1.Code listing for tested component: ModalWrapper.js
1.1 ModalWrapper receives component and renders it inside. First of all, check that ModalWrapper won’t fail without component. Create snapshot with default props:
1.2 Next step is to simulate its actual condition with component rendering passed through props:
1.3 Testing props:
Receiving custom class name prop:
Receiving custom title prop:
Receiving correct show prop:
1.4 Testing proptypes:
- for show prop
- for onHide prop
- for component prop
Full tests listing: ModalWrapper.test.js
2.Code listing for tested component: ModalTrigger.js
The modal wrapper has covered with test; the second part is to cover modal trigger component.
Component overview: it is based on the state
toggled that indicates visibility of ModalWrapper. If
toggled: false, the popup is hidden, else visible. Function open() opens popup on child element; click event and function close() hides popup on button rendered in ModalWrapper.
2.1 Snapshot creation:
Should we test ModalTrigger with component prop rendering? No; because
componentwill be rendered inside ModalWrapper component, it does not depend on the tested component. It was already covered with tests in the ModalWrapper tests.
2.2 Testing props. We have one prop
children and we want to be sure that we have only one child.
2.3 Testing proptypes. Children prop should be object, check this in the next test:
2.4 Important part of ModalTrigger component is to check states.
We have two states:
Popup is opened. To know that modal is opened, we need to check its state. For this, call open function from instance of the component and expect that
toggledin state should be true.
Popup is closed, is tested vice versa,
toggledin state should be false.
Full tests listing: ModalTrigger.test.js
Now modals are fully tested. One piece of advice for testing the components that are dependent on each other: look through the components first and write test plan, define what you need to test in each component, check test cases for each component, and be sure you don’t repeat the same test case in both components. Carefully analyze possible and optimal variants for test coverage.
The last two parts (HOC and form’s fields testing) are interconnected. I would like to share with you how to test field layout with its HOC.
Explanation of what is the BaseFieldLayout, why we need this component, and where we use it:
- BaseFieldLayout.js is the wrapper for form input components like TextInput, CheckboxInput, DateInput, SelectInput, etc. Their names end with the
-Inputbecause we use redux-form package and these components are the input components to redux-form logic.
- We need BaseFieldLayout for creating layout for form fields components, that is rendering label, tooltips, prefixes (currency, square meter abbreviations, etc.), icons, errors …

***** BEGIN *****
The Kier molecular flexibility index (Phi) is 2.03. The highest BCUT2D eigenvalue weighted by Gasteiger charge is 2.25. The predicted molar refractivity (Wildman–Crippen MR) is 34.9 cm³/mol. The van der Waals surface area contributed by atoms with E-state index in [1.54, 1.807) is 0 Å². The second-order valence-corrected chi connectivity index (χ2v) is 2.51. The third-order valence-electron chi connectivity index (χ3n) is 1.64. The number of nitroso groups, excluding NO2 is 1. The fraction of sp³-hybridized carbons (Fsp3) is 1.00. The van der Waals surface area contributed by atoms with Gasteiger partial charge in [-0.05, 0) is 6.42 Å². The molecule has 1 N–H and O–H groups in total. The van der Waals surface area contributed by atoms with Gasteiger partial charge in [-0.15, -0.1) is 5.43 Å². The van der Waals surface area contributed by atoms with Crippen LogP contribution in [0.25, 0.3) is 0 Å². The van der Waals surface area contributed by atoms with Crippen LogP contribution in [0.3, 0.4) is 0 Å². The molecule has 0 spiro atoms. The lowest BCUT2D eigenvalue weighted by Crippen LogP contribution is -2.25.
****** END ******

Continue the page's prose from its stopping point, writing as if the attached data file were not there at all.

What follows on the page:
- We use it in BaseFieldHOC.js for wrapping inputComponent in field layout and connect it with the redux-form with the help of
Code listing for tested component: BaseFieldHOC.js
It is a HOC which receives form input component and returns component, connected with redux-form.
- This component receives only one prop,
component. First of all, I need to create this component and wrap it in the BaseFieldHOC.
- Next, I need to decorate wrapped HOC with redux-form in order to get field connected with redux-form.
- Render this field inside React Redux
<Provider>component to make the store available to tested component.
To mock store, just do:
Now, before each test, I need to do the next:
After that, the component is ready for testing:
2.Ensure that input component is wrapped in BaseFieldLayout after rendering:
That’s all, the HOC is covered. The most complicated part in testing connected with redux-form components is to make preparation of the field (decorate with redux form and setup store); the rest is easy, just follow the instructions and nothing else.
Full tests listing: BaseFieldHOC.test.js
Field HOC has covered with tests and we can move to BaseFieldLayout component.
Code listing for tested component: BaseFieldLayout.js
Let’s code BaseFieldLayout.js; write tests according to instructions above:
1.First of all, create snapshot.
This component will not be rendered without defaultProps:
- The props provided by redux-form: input and meta objects. Input with property name and meta with properties error and touched:
To use defaultProps in each tested wrapper, do the following:
Now we are ready to create snapshot:
This component has many props. I will show examples of several ones; the rest are tested by analogy.
iconprop is rendered correctly
- Ensure tooltip content renders next to the label
- Ensure fieldLink is null by default
- Ensure fieldLink renders correctly with custom value
Full tests listing: BaseFieldLayout.test.js
Now you have full guidance on how to perform full coverage testing of components based on project structure. From my own experience, I tried to explain what is necessary to test, in which order, and what you can omit in test coverage. Also, I demonstrated examples of several testing components and spotted the sequence of codebase coverage. For more expertise on testing, in particular, testing of React forms, check our blog. I hope that you will find this article useful and will share your response. Thank you for reading.